- Written by Super User Super User
- Published: 21 March 2020 21 March 2020
We are now closed on Fridays and other hours are subject to change based on patient need and government mandates. Please leave a message on the telephone and we will return the call within 24 hours. Thank you.
An open letter concerning COVID-19 Virus.
- Written by Ann Dennison Ann Dennison
- Published: 15 March 2020 15 March 2020
March 15, 2020
Dear clients and friends,
At Advanced Physical Therapy and Fitness we care about the health and well-being of our patients, staff, family, friends, and community. People have always come first for us. As the situation involving the COVID-19 virus evolves, we want you to know that we are doing our best and following the advice of government agencies to keep everyone healthy and limit the spread of the virus.
We have implemented additional cleaning measures and request everyone to wash their hands prior to entering the treatment area, and anytime they have the need to touch their face. Our staff has also been instructed to increase their already diligent hand washing practices.
We request that if you have an appointment and you feel ill, or anyone in your household is ill or has been asked to self-isolate that you NOT come to your appointment. We do ask that you call us to cancel your appointment as soon as you are able.
Please cover your cough or sneeze with a tissue or in your elbow crease and immediately throw the tissue away and wash your hands. We must all do our part to slow and stop the spread of COVID-19.
We at Advanced Physical Therapy and Fitness, not only care about your physical health but also about your mental and emotional well-being. We encourage you during these uncertain times of recommended social distancing to reach out via telephone or video messaging to your loved ones.
Keeping in touch can be a healthy way to combat some of the fear and anxiety surrounding these uncertain times. We have posted on our website some recommendations from the Centers for Disease Control about keeping homes, workplaces and communities safer.
We will continue to remain abreast of the evolving situation and recommendations from healthcare and government sources. Should you have any questions or concerns, please feel free to contact us.
Everyone at Advanced Physical Therapy and Fitness
Fitness with a side of dysfunction?
- Written by Ann Dennison Ann Dennison
- Published: 15 February 2020 15 February 2020
This time of year, many people are focused on fitness so it's worth taking a look at what fitness really means. The dictionary defines fit as "sound physically and mentally, healthy." Using that definition, many "fitness" routines fall short of the goal. If you don't enjoy running and dread every workout, you're probably falling short of the "sound mentally" portion. Exercise should be enjoyable, reduce stress, and leave you feeling better, not worse.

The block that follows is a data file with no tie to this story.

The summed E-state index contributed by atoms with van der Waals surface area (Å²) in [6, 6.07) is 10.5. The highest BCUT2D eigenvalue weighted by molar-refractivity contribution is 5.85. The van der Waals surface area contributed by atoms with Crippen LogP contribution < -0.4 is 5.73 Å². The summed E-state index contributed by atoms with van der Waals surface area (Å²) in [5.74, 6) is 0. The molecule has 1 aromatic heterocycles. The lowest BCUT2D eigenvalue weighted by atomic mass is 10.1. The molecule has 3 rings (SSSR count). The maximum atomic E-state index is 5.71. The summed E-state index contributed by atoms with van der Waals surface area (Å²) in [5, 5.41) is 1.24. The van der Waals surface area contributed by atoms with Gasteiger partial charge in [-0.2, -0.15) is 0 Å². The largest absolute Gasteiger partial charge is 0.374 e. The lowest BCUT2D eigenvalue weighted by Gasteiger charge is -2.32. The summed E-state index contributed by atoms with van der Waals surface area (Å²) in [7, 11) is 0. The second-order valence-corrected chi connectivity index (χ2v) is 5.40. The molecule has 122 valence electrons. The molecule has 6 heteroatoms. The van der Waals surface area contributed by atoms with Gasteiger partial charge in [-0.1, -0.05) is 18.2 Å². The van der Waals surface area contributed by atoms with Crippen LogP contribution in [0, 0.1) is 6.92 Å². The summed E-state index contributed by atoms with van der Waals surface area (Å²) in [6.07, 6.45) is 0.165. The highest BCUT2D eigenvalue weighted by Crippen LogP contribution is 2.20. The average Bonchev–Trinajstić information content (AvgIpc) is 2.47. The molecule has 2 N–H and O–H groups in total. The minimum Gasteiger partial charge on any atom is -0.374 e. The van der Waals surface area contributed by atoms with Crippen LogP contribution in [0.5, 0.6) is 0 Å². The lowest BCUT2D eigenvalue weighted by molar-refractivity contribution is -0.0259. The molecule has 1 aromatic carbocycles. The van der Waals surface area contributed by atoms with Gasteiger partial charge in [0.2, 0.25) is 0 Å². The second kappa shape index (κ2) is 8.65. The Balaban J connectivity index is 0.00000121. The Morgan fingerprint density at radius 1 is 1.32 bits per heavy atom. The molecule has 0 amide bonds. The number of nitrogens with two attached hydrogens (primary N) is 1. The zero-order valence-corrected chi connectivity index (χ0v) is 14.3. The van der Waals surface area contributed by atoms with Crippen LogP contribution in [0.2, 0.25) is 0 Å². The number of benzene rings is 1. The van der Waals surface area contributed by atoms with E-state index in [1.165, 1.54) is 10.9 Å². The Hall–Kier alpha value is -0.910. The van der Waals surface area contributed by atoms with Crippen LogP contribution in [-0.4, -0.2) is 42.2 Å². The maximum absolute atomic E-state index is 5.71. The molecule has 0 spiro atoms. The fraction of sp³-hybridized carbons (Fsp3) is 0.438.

No Pain no Gain?
Exercise should also leave you feeling better physically. If you can run a good time in a 5k, but have aches and pains for days after, you're not "sound physically." If you are increasing your personal best in the squat rack, but your joint pain is increasing right along with it, you're not "sound physically" either. Sure, some muscle soreness and fatigue after a hard workout are normal. But if you're having pain that doesn't go away, sore joints, or trouble moving after exercise, you're most likely developing movement dysfunction along with your fitness.
Go back to the dictionary and you'll find that dysfunction is "impaired or abnormal functioning." This means movement dysfunction is impaired or abnormal movement. When someone has a movement problem like a sore joint, limited range of motion or strength loss the brain finds a way to get the body to do what it wants. That usually means moving in a way that is less than optimal. For a while, it may work. Eventually, though, it leads to injury. As a concrete example, think of someone who has trouble bending one knee doing squats. When one knee bends further than the other, it will cause one side of the pelvis to drop lower than the other. Now that the pelvis isn't level, the spine bends towards the high side to stay balanced. When that one side of the pelvis drops lower than the other one, it also usually rotates. Now the spine must bend to the side and twist to keep you upright. This works for a while, but as weight is added to the squat, and the repetitions add up so does the risk for a back injury.
Pain during workouts, or pain and soreness that don't go away after can be warning signs of a movement dysfunction. If you're experiencing any of these, contact us at Advanced Physical Therapy and Fitness. Physical therapists are trained to analyze movement and figure out the root cause of problems. We can then design a program to treat the cause and correct the abnormal pattern. There is no need to wait until you're injured to see one of our physical therapists. In fact, it's preferable not to. Getting minor problems fixed early means fewer visits to a physical therapist, less pain, and not having to put your workouts on hold due to injury.